Overcoming the “Model Minority” Myth: AAPI Women Are Not Paid Equally

March 15, 2016

Asian women in the U.S. are typically paid 85 cents for every dollar paid to white men. Source: U.S. Census Bureau

Asian women in the United States are paid only 85 cents* for every dollar that white non-Hispanic men are paid. It’s a disheartening statistic on its own, and it also has enduring effects: Over a lifetime, those 15 cents add up to thousands of dollars!

This reality is even worse when you look more closely at the experiences among the ethnicities within the Asian American and Pacific Islander (AAPI) community. The AAPI community is made up of more than 50 ethnic groups who speak more than 100 different languages and bring many diverse experiences to our country.

First coined in 1966, the stereotype of Asian Americans as a “model minority” continues to mask the true experiences of AAPI people. Falsely portraying Asian Americans as the most successful and healthy racial group in the United States, the model minority myth erases the many needs and concerns of AAPI women. This myth also undermines all the nuanced and complex realities of the different ethnicities that make up our community.

Only when we disaggregate the data about AAPI women by ethnicity do we start to see the many different experiences within our diverse community. This is also true of wage gap data. On the one hand, we see that some AAPI women are among the highest paid workers. But on the other hand, we see that most AAPI ethnicities experience wage gaps worse than those of white women. In particular, Bhutanese, Marshallese, and Burmese women experience the worst wage gaps when compared to all other ethnicities (see figure 1).



fig 1

Source: American Community Survey 2011–13 data


Additionally, across all ethnicities but two, AAPI women still lag behind men of their same ethnicity (see figure 2) — an important measure that isolates the effects of gender discrimination on how much AAPI women are paid.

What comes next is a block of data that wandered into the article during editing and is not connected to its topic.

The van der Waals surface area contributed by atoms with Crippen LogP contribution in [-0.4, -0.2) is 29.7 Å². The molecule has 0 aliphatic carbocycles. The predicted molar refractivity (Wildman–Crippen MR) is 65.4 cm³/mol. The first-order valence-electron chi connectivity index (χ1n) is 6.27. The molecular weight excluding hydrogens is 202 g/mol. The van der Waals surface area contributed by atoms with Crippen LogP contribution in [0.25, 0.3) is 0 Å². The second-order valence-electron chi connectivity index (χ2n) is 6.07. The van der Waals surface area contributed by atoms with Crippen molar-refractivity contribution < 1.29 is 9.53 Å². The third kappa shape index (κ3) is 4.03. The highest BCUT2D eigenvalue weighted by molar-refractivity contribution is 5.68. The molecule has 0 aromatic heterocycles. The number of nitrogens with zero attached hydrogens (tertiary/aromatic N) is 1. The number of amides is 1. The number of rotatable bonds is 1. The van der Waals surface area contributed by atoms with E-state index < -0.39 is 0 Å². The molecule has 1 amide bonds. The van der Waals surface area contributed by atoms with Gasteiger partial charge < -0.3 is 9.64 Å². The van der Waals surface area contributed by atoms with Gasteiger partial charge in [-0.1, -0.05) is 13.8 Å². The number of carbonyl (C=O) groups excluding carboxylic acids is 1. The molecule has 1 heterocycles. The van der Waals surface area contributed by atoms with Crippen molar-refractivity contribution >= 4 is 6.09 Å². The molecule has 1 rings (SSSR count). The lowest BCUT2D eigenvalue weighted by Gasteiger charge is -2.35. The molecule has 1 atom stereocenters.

fig 2

Source: American Community Survey 2011–13 data


The reality is that more than a half million AAPI women live below the federal poverty line, and many others live on the edge of poverty. AAPI women make up 4.4 percent of the low-wage workforce, even though we represent just 2.9 percent of the overall workforce. Many often live paycheck to paycheck and struggle daily to make ends meet, despite working full time. These women who work in our shops, salons, restaurants, and elsewhere must no longer be faceless and anonymous.

The National Asian Pacific Women’s Forum is working hard to challenge the model minority myth and to make sure that our communities are truly visible. There’s more to the story when we delve deeper into our community, and it will take all of us working together to solve the problem of gender inequity.

*Note: AAUW uses two different data sources for earnings ratios by race/ethnicity. For black, Asian, and Latina and Hispanic women, we follow the Current Population Survey (CPS). Because the CPS lacks sufficient sample size for smaller demographic groups, we follow the American Community Survey (ACS) for Native Hawaiian and other Pacific Islander, American Indian, and Alaska Native women.

This post was originally written by Miriam Yeung, executive director of the National Asian Pacific American Women’s Forum, and updated with new data in 2018.



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